Search light 102 can also be charged as a standalone unit, that is when not connected to docking station 101. In such an instance, an 18vDC a female plug 121 (not directly visible) located at the rear of search light 102 will take male 18vDC plug 122 which is the output plug of power converter 120. Indicator lights 111 can be provided to indicate the charging status of batteries and/or if the search light 102 is turn on.
Thus, the battery in search light 102 can be charged directly through power converter 120 or through docking station 101. In the disclosed embodiment in
The light docking stations 101 is connected to battery charging station 106 via interlocking connector pieces 112 and 113. In the depicted embodiment, the connector pieces are a bayonet type lock. Other known in the art connector systems could be used as well. The connector pieces must provide a snug fit to allow contact points (not shown) to electrically connect the battery charging station 106 to the light docking station 101. Alternatively, a plug connection could be provided such that the user would manually plug the battery charging station 106 into a receptacle on light docking station, or vice versa. In one embodiment, the power connection point is located on connector piece 113, such that the power connect point is blocked when the battery charging stations 106 is attached to the docking station 101. This prevents two power cords being plugged into the joined unit to reduce the complexity of the circuitry.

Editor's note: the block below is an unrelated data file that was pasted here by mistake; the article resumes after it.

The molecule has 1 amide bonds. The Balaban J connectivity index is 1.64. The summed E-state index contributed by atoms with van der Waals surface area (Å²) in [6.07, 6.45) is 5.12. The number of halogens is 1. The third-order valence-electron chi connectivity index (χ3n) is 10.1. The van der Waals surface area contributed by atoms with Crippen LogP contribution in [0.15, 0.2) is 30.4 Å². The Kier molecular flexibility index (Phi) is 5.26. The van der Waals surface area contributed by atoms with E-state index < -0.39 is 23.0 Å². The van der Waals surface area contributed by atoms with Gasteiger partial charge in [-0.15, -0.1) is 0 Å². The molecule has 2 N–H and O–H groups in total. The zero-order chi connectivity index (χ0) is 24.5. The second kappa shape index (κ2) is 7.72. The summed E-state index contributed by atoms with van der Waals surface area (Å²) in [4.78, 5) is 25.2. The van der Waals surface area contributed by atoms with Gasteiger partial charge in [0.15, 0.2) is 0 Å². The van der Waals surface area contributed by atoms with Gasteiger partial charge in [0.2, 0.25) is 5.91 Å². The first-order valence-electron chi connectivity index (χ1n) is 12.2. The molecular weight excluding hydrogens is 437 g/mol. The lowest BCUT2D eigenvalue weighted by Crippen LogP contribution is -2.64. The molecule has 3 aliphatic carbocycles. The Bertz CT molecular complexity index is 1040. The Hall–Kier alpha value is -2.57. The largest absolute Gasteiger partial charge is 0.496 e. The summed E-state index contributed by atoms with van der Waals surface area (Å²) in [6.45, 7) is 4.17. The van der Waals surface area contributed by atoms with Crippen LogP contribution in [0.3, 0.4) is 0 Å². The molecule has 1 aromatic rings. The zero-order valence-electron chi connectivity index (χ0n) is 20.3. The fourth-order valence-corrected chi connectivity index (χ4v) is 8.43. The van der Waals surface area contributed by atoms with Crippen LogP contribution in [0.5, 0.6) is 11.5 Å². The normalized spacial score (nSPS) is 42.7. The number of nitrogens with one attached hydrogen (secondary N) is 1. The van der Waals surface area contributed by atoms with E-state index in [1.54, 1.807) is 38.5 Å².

Battery charging station 106 is charged by power cord 110 when not electrically connected to the docking station, as seen in
If desired, additional control circuitry and controls can be provided that would allow the user to select which battery was charged first.
If the remote charger 106 is removed from the light docking station and plugged into a power source a battery 103 placed in the remote charging station 106 is immediately charged. So, if a user wished to charge both batteries 103 as quickly as possible, the charging units should be separated from each other electrically, and plugged in separately. Another option is to have two remote charging stations 106, one plugged into the docking station and another kept at a remote location requiring only a DC wall converter 110. This could be convenient for someone having one additional battery.
There are three basic circuits in addition to a simple wall converter (AC/DC) that provides a 12VDC output (ref. 110 in
While a number of exemplary aspects and embodiments have been discussed above, those of skill in the art will recognize certain modifications, permutations, additions and sub-combinations therefore. It is therefore intended that the following appended claims hereinafter introduced are interpreted to include all such modifications, permutations, additions and sub-combinations are within their true sprit and scope. Each apparatus embodiment described herein has numerous equivalents.